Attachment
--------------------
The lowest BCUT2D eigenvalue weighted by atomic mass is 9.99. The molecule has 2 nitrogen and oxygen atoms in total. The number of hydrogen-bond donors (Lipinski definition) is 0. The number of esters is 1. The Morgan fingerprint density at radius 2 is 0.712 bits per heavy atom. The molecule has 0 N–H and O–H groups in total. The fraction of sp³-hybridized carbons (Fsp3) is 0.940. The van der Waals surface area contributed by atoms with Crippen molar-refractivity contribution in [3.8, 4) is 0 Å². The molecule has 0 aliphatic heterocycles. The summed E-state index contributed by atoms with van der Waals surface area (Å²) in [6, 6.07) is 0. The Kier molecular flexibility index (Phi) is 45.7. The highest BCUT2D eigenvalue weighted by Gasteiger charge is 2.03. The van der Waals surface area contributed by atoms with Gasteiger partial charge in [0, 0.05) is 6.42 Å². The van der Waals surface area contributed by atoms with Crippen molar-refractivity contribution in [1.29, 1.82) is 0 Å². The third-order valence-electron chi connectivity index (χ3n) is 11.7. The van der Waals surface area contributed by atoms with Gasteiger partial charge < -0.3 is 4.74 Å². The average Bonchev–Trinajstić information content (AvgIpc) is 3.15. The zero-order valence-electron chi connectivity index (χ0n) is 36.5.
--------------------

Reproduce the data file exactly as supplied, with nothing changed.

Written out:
The lowest BCUT2D eigenvalue weighted by atomic mass is 9.99. The molecule has 2 nitrogen and oxygen atoms in total. The number of hydrogen-bond donors (Lipinski definition) is 0. The number of esters is 1. The Morgan fingerprint density at radius 2 is 0.712 bits per heavy atom. The molecule has 0 N–H and O–H groups in total. The fraction of sp³-hybridized carbons (Fsp3) is 0.940. The van der Waals surface area contributed by atoms with Crippen molar-refractivity contribution in [3.8, 4) is 0 Å². The molecule has 0 aliphatic heterocycles. The summed E-state index contributed by atoms with van der Waals surface area (Å²) in [6, 6.07) is 0. The Kier molecular flexibility index (Phi) is 45.7. The highest BCUT2D eigenvalue weighted by Gasteiger charge is 2.03. The van der Waals surface area contributed by atoms with Gasteiger partial charge in [0, 0.05) is 6.42 Å². The van der Waals surface area contributed by atoms with Crippen molar-refractivity contribution in [1.29, 1.82) is 0 Å². The third-order valence-electron chi connectivity index (χ3n) is 11.7. The van der Waals surface area contributed by atoms with Gasteiger partial charge < -0.3 is 4.74 Å². The average Bonchev–Trinajstić information content (AvgIpc) is 3.15. The zero-order valence-electron chi connectivity index (χ0n) is 36.5.